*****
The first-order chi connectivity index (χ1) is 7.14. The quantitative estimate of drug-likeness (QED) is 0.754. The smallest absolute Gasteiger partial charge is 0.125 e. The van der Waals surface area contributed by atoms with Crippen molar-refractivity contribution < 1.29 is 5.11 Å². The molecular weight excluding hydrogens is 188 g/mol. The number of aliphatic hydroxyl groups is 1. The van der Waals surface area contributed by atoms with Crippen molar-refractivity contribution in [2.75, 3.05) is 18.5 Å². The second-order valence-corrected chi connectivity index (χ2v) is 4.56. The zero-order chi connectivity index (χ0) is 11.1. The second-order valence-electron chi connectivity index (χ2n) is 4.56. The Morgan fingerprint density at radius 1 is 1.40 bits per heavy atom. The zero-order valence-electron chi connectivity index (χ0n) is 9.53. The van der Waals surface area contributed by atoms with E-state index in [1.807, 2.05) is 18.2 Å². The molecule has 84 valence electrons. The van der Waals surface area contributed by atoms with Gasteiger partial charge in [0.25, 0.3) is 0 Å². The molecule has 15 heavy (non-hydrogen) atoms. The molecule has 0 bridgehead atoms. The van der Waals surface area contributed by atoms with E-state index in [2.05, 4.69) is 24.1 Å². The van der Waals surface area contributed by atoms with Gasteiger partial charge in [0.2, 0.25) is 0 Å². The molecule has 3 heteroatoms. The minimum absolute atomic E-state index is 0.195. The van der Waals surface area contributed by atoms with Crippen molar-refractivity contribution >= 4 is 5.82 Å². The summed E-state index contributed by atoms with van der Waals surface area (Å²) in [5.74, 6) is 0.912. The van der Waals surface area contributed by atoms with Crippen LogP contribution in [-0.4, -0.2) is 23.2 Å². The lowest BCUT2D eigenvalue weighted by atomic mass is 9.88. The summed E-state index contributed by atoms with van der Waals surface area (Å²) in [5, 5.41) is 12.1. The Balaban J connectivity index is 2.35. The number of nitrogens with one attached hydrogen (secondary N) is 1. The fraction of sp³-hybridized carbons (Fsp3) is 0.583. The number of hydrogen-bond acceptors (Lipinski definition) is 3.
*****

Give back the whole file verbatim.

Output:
The first-order chi connectivity index (χ1) is 7.14. The quantitative estimate of drug-likeness (QED) is 0.754. The smallest absolute Gasteiger partial charge is 0.125 e. The van der Waals surface area contributed by atoms with Crippen molar-refractivity contribution < 1.29 is 5.11 Å². The molecular weight excluding hydrogens is 188 g/mol. The number of aliphatic hydroxyl groups is 1. The van der Waals surface area contributed by atoms with Crippen molar-refractivity contribution in [2.75, 3.05) is 18.5 Å². The second-order valence-corrected chi connectivity index (χ2v) is 4.56. The zero-order chi connectivity index (χ0) is 11.1. The second-order valence-electron chi connectivity index (χ2n) is 4.56. The Morgan fingerprint density at radius 1 is 1.40 bits per heavy atom. The zero-order valence-electron chi connectivity index (χ0n) is 9.53. The van der Waals surface area contributed by atoms with E-state index in [1.807, 2.05) is 18.2 Å². The molecule has 84 valence electrons. The van der Waals surface area contributed by atoms with Gasteiger partial charge in [0.25, 0.3) is 0 Å². The molecule has 15 heavy (non-hydrogen) atoms. The molecule has 0 bridgehead atoms. The van der Waals surface area contributed by atoms with E-state index in [2.05, 4.69) is 24.1 Å². The van der Waals surface area contributed by atoms with Gasteiger partial charge in [0.2, 0.25) is 0 Å². The molecule has 3 heteroatoms. The minimum absolute atomic E-state index is 0.195. The van der Waals surface area contributed by atoms with Crippen molar-refractivity contribution >= 4 is 5.82 Å². The summed E-state index contributed by atoms with van der Waals surface area (Å²) in [5.74, 6) is 0.912. The van der Waals surface area contributed by atoms with Crippen LogP contribution in [-0.4, -0.2) is 23.2 Å². The lowest BCUT2D eigenvalue weighted by atomic mass is 9.88. The summed E-state index contributed by atoms with van der Waals surface area (Å²) in [5, 5.41) is 12.1. The Balaban J connectivity index is 2.35. The number of nitrogens with one attached hydrogen (secondary N) is 1. The fraction of sp³-hybridized carbons (Fsp3) is 0.583. The number of hydrogen-bond acceptors (Lipinski definition) is 3.